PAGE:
Their era, the era of the Crusades, was also reflected in these stories. These novels span the gap between the last surviving romance novels of late antiquity and the early medieval romantic revival.
Only four of these novels survive today, just one of which is written in prose. And only two have been translated into English. This post will focus on one of those, Drosilla and Charikles, by Niketas Eugenianos, (c 13th c) translated by Joan Burton (Bolchazy-Carducci Publishers, Inc., 2004)
The story of Drosilla and Charikles is interesting for many reasons. Here is the plot:
Belthandros, a Roman (Byzantine) prince and youngest son of king Rhodophilos, quarrels with his father and leaves his home to seek his fortune. After wandering in the hostile lands of Anatolia and dealing with Turkish bandits, he reaches Tarsus in Armenian Cilicia. There he sees a fiery star in the depths of a river (a metaphor for love) and follows it to the north. He finds a castle built of precious gems, which belongs to King Eros. It is full of magnificent statues and automatons.
Belthandros leaves his escorts outside and enters the castle alone. There he sees an inscription that tells of his predestined love between him and Chrysantza, the daughter of the king of Great Antioch. He is summoned by the lord of the castle, Eros, who announces to him a beauty contest at which Belthandros must give a wand to the most beautiful among forty princesses. The contest takes place and Belthandros gives the wand to the most beautiful princess, whereupon all that surrounds him suddenly disappears “like a dream”, leaving him alone in the castle. At this point he resolves to go out and seek his princess.
After a short journey he arrives in Antioch where he meets the king of the city, is accepted as his liegeman, and soon becomes an intimate of the royal household. There he meets the king’s daughter Chrysantza, whom he recognizes as the princess he chose at the Castle of Eros. Although Chrysantza has never seen him before, she too recognizes him, and the two fall in love. Two years and two months however pass before their first love meeting, which takes place secretly at night in the royal garden. The meeting ends suddenly when a jealous courtier discovers them and Belthandros is put in jail. In order to save her lover’s life, Chrysantza convinces her faithful chambermaid, Phaidrokaza, to take the blame by declaring that the prince had visited her instead. The king believes the story and a forced marriage between Belthandros and Phaidrokaza takes place.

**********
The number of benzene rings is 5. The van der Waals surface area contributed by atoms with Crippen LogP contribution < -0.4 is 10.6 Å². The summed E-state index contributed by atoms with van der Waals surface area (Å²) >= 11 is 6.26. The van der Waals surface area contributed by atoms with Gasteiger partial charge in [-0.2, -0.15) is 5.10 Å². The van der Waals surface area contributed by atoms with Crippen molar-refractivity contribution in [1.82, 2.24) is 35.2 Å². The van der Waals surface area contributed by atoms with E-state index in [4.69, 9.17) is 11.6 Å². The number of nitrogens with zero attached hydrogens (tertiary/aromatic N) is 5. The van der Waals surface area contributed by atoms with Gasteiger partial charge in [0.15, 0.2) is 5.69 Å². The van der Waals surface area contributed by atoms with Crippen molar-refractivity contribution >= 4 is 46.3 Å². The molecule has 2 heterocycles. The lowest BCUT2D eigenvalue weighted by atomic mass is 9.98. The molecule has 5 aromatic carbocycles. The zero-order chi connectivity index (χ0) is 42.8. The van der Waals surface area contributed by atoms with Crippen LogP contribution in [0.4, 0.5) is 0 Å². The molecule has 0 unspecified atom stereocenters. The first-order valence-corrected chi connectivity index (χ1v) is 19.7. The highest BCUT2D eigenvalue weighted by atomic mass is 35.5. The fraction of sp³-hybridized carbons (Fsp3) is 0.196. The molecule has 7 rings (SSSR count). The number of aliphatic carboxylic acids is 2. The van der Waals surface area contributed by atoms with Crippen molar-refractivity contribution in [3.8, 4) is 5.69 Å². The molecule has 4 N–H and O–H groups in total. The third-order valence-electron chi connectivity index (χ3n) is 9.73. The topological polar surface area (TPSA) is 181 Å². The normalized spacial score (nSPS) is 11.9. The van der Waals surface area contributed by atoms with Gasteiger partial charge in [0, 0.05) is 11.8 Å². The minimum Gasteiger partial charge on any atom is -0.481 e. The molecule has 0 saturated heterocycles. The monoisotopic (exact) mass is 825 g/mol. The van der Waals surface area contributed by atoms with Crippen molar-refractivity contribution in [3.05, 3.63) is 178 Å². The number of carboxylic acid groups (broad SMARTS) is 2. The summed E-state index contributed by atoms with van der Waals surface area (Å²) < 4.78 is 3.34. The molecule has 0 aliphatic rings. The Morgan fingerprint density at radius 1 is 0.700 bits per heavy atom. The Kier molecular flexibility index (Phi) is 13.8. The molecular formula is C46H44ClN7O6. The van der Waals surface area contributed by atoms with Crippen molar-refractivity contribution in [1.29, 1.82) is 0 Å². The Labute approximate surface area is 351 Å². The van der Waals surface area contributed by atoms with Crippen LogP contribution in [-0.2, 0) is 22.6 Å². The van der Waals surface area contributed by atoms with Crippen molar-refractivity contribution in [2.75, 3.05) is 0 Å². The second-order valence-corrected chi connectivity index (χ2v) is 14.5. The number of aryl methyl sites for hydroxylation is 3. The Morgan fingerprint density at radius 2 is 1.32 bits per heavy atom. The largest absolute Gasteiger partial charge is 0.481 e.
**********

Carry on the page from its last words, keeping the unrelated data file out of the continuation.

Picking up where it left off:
The following days the couple continues to meet secretly, but soon the situation becomes unsatisfactory, and they decide to flee, together with the chambermaid and two retainers. On the way, they cross a flooded river, where Phaidrokaza and the two retainers are drowned, while the two lovers are separated and thrown up on the far bank. Chrysantza comes upon the corpse of one of the retainers, made unrecognizable from the river. Thinking it is Belthandros, she is about to fall on the dead man’s sword, when Belthandros himself appears to forestall her. The lovers reach the seacoast where they find a ship sent by king Rhodophilos in search for his son. The romance ends with their return to Constantinople, where a wedding ceremony is performed and Belthandros is proclaimed heir to his father’s kingdom.
I find this story interesting as it reflects the eternal truth about the difficult path to love. It also illustrates that the world of chivalry in medieval Europe was partly built on the solid foundations of Byzantine and Greek romance. I have read that love was invented in the age of chivalry, but for me the above link between Byzantine novels and antique Greek romances shows clearly that this is simply not correct.
My thanks to Wikipedia.